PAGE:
Ad Infinitum in America

Ad Infinitum in America: How Our Story Is One Story

This op-ed was written early in 2020, shortly after the beginning of the Covid-19 pandemic. It was not picked up anywhere, which I like to attribute to a glut of such articles. A timely piece (as journalism is), I retired it but decided that I could share it with the world somewhere–here on my blog would do.

The voice on the radio told me to share my pandemic story and asked where I was right this moment. I snorted. Here I sat, head pressed back against my headrest in an identical way to the be-specked, middle-aged woman in the car beside me. I watched out of the windshield as a gowned and masked medical worker approached my window and signaled for me to roll it down. I turned NPR down to a soothing whisper as I did the surreal: submitted to a Covid test.

My daughter, at fifteen, had been mildly obsessed with the idea of this test, for weeks. For her, that was where the fear of a pandemic had come to land: having a wire shoved up one’s nostril and twirled around. For me, the fear, because my husband was working a Covid unit, was that one of us would die before the summer.

The nurse standing next to my window, with her elbows on the plastic sheeting she had draped over the window casing, was very sympathetic. She looked almost guilty for the inconvenience, but I’m no sissy. I did as she said: tilted my head back and took a deep breath through my mouth. She threaded the wire swab up my nose and I felt a stinging, powerful urge to sneeze. She stood there, twirling it around and the sensation only amplified. I noticed everything: the discomfort; the white tent that reminded me of ET and South Korea and Cloverfield; the swiftness of things, how I didn’t know this morning I was going to be tested; the other people lined up in cars behind me, each of them with their own journey to get here of all improbable places; the other workers robing up, their hair falling out of messy pony tails to brush against the plastic of their face shields. I breathed as instructed, letting my eyes water naturally, and laughed.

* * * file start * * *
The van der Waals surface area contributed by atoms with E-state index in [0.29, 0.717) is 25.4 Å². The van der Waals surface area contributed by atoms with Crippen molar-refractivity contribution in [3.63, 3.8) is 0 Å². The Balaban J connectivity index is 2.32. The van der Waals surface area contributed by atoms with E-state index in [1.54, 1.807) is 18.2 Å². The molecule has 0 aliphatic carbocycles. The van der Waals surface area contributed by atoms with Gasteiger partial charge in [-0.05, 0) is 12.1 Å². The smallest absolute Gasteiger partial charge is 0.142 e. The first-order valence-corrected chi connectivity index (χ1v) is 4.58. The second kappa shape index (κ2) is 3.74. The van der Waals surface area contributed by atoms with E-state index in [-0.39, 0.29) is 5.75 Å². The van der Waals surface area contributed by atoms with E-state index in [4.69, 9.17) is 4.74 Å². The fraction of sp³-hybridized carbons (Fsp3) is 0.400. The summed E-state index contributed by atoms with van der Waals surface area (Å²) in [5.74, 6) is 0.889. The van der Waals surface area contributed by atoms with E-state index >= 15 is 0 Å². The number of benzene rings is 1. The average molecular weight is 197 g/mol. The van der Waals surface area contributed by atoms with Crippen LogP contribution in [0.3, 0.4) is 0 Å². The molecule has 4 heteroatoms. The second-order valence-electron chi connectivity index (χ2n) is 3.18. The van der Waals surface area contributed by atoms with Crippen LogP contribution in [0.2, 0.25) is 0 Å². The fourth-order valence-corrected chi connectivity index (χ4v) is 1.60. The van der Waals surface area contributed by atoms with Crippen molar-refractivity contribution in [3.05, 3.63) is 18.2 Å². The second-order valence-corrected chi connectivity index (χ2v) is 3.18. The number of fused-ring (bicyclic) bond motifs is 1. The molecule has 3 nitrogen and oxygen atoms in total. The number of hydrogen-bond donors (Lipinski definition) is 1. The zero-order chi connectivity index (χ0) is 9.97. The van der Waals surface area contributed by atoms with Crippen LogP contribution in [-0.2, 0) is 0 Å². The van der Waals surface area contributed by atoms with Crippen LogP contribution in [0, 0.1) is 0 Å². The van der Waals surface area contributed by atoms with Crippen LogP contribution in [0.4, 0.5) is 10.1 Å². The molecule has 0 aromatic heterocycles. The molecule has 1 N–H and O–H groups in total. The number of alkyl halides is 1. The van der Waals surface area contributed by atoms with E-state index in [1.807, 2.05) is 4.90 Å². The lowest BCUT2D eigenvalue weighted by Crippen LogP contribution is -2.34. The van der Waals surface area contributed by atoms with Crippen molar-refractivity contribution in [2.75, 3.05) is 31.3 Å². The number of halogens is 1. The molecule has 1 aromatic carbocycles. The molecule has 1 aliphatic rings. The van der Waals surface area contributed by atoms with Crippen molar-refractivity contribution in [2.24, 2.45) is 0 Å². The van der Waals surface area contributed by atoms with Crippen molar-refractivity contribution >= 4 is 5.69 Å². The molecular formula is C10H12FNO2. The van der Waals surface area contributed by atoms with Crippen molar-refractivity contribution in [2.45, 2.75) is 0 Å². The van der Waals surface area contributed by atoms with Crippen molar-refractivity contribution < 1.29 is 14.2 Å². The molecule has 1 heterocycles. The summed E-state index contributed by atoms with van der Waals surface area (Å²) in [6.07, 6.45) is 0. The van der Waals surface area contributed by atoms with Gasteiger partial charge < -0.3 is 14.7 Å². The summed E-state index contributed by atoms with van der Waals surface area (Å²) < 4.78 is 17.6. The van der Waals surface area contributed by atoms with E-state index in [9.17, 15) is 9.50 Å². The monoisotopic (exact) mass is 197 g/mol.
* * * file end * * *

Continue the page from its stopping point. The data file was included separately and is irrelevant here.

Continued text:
It is day 48 of the stay-at-home order. It is day one of home isolation, and I write in my journal: “I have discovered two more things about myself. I am not to be trusted with money under intense stress and I laugh when I just don’t know what else to do.” I laughed, too, when they announced that schools would be closed for a month. I laughed when the air conditioner broke. I laughed when the fridge broke. And the printer. And then I puffed up a little in pride: I am no longer the young person who lashed out in anger under duress. I am a more mature woman who pulls up her pants and—when she doesn’t know what else to do—laughs.

I have been tested. I am “under investigation.” I have a million, strange questions. Can I go get food from the kitchen or do my kids have to bring it to me and leave it like bags of burning poop on a neighbor’s doorstep—abandoned quickly? How often is it safe for me to walk the hall to use my private bathroom, aka. the powder room? Should I launder daily? How many chores will my children tolerate texted to them before they ignore me? How scared is my twelve-year-old, vegged out on the Xbox? And am I going to die? Or is my husband going to die and leave me moorless and distraught?

My story is populated with questions and people who aren’t many in number but who take up a space in my life that defies their numbers. I have a story that got me to a Covid-19 test, over and through months of small things, which I journal meticulously: March 15, “The frenzy of the last two days seems to have dulled to a shocked calm;” March 16, “Each day is a day of surprises mixed with boredom;” April 15, “Yesterday disappeared into a haze of turtle adoption;” April 10, “I was attempting to make Easter happen. Against all odds, I found a ham nugget.”

There are millions, billions of these stories. And as soon as we started calling this thing “pan,” we acknowledged our stories have a sameness. Whereas many of the world’s tragedies have been focused like a laser by their pure localness, we stand amazed by the scope of this shadow. Technology, too, has brought us into each other’s pain, confusion, doubt, gratitude and anger in a way that is new.

NPR was right. I do have a story to tell. It’s probably similar to yours, even though some things about it might be worlds apart. History is unfolding, in every country, state, city, and home. And it contains blood and sweat, boredom drool, tears, and even laughter, because between us all there are infinitesimal occasions when we don’t know what else to do.